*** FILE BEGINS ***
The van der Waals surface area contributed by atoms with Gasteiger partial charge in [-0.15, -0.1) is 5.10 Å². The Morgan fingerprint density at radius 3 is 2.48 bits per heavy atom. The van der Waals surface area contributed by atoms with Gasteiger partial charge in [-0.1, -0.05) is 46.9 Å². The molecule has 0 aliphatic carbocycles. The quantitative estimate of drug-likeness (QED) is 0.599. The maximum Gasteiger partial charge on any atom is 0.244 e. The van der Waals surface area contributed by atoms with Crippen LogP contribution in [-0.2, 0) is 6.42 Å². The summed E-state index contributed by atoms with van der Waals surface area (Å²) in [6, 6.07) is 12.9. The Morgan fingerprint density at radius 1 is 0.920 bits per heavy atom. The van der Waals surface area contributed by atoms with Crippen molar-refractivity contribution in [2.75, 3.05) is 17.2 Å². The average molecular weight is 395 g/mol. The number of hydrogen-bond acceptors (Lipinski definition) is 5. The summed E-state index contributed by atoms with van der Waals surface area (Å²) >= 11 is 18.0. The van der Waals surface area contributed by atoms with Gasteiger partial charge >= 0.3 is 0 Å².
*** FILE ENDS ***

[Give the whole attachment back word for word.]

The van der Waals surface area contributed by atoms with Gasteiger partial charge in [-0.15, -0.1) is 5.10 Å². The Morgan fingerprint density at radius 3 is 2.48 bits per heavy atom. The van der Waals surface area contributed by atoms with Gasteiger partial charge in [-0.1, -0.05) is 46.9 Å². The molecule has 0 aliphatic carbocycles. The quantitative estimate of drug-likeness (QED) is 0.599. The maximum Gasteiger partial charge on any atom is 0.244 e. The van der Waals surface area contributed by atoms with Crippen LogP contribution in [-0.2, 0) is 6.42 Å². The summed E-state index contributed by atoms with van der Waals surface area (Å²) in [6, 6.07) is 12.9. The Morgan fingerprint density at radius 1 is 0.920 bits per heavy atom. The van der Waals surface area contributed by atoms with Crippen molar-refractivity contribution in [2.75, 3.05) is 17.2 Å². The average molecular weight is 395 g/mol. The number of hydrogen-bond acceptors (Lipinski definition) is 5. The summed E-state index contributed by atoms with van der Waals surface area (Å²) >= 11 is 18.0. The van der Waals surface area contributed by atoms with Gasteiger partial charge >= 0.3 is 0 Å².